India skipper Virat Kohli said England will find India tougher opponents after a successful series against Australia, who slumped to a 34-year-old low in the ODI rankings.India will play England in three T20Is starting July 3, three ODIs starting July 12 and five Tests starting August 1.Last month, England whitewashed Australia 5-0 in the ODI series before winning the only T20 International against the visitors. Australia, were of course, without the services of the banned duo Steve Smith and David Warner besides all their first choice bowlers including Pat Cummins, Josh Hazlewood and Mitchell Starc.India, on the other hand, have been dominant across formats for the last two years. When England last toured India, the hosts won the Test series and rounded up victories in the ODI and T20I series.India in England: Krunal, Chahar included in limited-overs squadsMore significantly, India have become stronger and have ironed out their flaws in other areas – they now have options in the middle-order and two lethal wrist arm spinners, who troubled South Africa in their own den as India cruised to a 5-1 victory in the ODI series.Understandably then, Kohli feels India will be far more challenging than an Australian team clearly at its weakest.”We definitely are,” Kohli said a reporter asked if India were stronger than Australia. “We believe in our abilities, and we obviously have a lot of Twenty20 experience.Harbhajan, Azharuddin raise serious questions on Yo-Yo test”We’ve just come off the IPL (Indian Premier League) and a couple of games against Ireland as well — where the team has looked great.”Kohli, who scored 455 runs in 11 limited overs matches in the 2017-18 season, expects a confident England to burst out of the blocks.advertisement”We expect England to come hard at us, and we certainly want to play some positive and hard-fought cricket,” said Kohli. “It’s going to be an exciting series, and we believe we have the side to put up a great fight — and if we win the crucial moments then anything can happen.”India, will however, look to make more of an impact in the Test series. In 2014, they lost the five-match series 1-3 after taking a 1-0 lead at Lord’s. Kohli, who was a far cry from the outstanding batsman he is today, managed only 134 runs in the Test series.However, the 29-year-old skipper is not overtly concerned and said he does not have any specific plans to make up for the failures of four years ago.”I don’t think from the public or outside point of view. Does not matter whether I get runs, I want the team to play well and win. I don’t have a benchmark here just because the 2014 tour did not go well,” he said. “I want the team to play good cricket in England I want to lead from the front. It’s just a set of international matches in another country.”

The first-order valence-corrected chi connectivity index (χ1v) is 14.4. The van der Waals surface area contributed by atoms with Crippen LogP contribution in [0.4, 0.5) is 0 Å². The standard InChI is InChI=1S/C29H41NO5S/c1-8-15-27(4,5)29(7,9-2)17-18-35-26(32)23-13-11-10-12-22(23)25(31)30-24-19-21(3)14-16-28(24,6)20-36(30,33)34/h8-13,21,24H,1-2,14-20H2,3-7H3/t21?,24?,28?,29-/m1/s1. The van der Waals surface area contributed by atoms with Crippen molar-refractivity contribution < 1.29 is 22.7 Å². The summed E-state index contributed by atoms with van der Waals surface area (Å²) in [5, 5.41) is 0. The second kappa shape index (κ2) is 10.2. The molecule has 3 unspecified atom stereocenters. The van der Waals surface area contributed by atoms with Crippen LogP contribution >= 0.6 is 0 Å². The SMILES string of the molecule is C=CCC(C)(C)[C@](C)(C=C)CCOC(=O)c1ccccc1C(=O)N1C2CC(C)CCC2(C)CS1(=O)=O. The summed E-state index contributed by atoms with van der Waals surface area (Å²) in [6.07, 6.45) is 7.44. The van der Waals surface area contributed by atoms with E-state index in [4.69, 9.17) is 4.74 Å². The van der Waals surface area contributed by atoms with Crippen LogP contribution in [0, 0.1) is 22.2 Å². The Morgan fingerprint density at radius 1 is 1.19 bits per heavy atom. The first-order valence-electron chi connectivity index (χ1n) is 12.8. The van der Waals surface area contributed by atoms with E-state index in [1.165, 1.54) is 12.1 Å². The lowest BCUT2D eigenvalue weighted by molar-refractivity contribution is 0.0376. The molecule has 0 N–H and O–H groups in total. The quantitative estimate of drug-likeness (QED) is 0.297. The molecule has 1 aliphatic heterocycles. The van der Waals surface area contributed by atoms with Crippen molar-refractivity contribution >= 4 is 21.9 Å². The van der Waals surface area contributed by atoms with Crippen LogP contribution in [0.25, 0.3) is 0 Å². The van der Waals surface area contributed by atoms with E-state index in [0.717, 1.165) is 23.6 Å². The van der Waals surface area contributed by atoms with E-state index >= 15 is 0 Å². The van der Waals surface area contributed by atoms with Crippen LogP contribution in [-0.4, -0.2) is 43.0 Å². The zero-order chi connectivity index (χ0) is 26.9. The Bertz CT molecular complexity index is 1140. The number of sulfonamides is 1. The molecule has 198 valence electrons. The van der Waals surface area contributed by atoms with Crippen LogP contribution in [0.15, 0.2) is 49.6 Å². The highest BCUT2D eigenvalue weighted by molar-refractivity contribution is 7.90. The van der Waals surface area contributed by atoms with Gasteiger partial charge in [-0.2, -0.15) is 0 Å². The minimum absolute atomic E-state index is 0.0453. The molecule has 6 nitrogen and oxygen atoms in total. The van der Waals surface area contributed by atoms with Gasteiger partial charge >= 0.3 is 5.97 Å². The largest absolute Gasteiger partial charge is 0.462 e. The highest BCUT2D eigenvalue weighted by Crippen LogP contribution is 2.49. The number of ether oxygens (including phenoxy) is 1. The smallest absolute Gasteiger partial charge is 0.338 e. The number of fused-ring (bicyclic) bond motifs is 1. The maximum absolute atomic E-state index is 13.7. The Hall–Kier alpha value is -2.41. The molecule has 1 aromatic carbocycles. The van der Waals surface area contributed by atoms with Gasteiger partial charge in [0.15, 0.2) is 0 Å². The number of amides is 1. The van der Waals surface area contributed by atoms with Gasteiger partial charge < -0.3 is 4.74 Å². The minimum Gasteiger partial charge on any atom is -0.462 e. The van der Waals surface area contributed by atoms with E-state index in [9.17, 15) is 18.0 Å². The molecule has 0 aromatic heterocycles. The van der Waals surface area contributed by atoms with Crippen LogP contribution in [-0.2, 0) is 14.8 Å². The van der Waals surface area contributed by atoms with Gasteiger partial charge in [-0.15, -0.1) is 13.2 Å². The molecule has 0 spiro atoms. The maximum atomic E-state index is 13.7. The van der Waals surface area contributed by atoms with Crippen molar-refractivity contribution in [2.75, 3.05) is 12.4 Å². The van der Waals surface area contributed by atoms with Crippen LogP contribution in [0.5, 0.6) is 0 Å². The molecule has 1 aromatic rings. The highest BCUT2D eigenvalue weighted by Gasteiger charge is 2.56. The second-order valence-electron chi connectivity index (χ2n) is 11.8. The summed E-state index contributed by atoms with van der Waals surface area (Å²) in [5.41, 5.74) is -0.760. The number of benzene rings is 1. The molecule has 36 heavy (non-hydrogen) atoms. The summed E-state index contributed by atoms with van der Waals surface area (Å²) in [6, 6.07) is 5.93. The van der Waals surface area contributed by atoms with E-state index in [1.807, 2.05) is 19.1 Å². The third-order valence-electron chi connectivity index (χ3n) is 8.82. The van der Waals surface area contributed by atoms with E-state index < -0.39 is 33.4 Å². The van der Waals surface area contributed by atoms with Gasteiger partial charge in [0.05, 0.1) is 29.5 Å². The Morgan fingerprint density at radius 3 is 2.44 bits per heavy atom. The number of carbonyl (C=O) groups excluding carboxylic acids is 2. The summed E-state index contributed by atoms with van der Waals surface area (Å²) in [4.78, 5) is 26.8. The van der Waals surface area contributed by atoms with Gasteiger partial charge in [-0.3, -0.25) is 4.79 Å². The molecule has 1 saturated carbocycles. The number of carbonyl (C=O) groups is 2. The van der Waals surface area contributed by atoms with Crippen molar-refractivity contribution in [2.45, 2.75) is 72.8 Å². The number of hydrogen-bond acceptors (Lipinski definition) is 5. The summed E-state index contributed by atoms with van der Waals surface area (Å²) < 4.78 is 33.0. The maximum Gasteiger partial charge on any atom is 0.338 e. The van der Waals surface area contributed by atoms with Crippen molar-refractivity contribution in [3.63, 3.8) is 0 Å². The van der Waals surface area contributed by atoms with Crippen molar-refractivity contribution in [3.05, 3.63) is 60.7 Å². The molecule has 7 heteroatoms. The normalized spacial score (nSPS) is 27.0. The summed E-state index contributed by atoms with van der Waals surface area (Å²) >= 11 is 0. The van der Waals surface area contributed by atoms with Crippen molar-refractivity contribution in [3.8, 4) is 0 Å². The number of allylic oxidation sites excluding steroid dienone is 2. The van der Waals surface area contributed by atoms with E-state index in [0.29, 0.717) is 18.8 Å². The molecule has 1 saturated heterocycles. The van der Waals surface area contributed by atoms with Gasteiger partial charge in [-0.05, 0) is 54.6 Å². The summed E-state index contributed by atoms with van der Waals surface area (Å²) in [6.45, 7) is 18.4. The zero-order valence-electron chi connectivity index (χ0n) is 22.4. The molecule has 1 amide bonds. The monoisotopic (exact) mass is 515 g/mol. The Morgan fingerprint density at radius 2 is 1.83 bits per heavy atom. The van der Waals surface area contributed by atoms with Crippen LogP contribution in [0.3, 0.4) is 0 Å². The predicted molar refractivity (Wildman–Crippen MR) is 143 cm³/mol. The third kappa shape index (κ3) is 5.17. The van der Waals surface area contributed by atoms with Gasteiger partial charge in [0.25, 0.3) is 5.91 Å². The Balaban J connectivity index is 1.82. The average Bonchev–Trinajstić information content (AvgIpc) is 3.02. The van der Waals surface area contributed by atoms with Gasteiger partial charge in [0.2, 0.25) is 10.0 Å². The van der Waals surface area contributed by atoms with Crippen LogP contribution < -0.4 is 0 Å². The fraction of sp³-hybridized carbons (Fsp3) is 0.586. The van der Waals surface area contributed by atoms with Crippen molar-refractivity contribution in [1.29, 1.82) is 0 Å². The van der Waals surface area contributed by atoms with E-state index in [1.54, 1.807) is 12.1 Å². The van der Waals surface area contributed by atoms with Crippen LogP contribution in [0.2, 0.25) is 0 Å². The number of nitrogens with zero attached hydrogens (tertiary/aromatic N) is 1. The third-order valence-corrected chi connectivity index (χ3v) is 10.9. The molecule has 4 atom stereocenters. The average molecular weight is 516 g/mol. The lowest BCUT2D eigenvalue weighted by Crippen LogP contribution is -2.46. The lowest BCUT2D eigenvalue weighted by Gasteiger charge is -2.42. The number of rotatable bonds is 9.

APTN National NewsThousands of Albertans were part of a Canada-wide day of protests in opposition to the federal government’s Bill C-45 Monday.Protestors gathered in Calgary and Edmonton to drum, sing and shout and they promised it was only the beginning.APTN National News reporter Noemi LoPinto was there.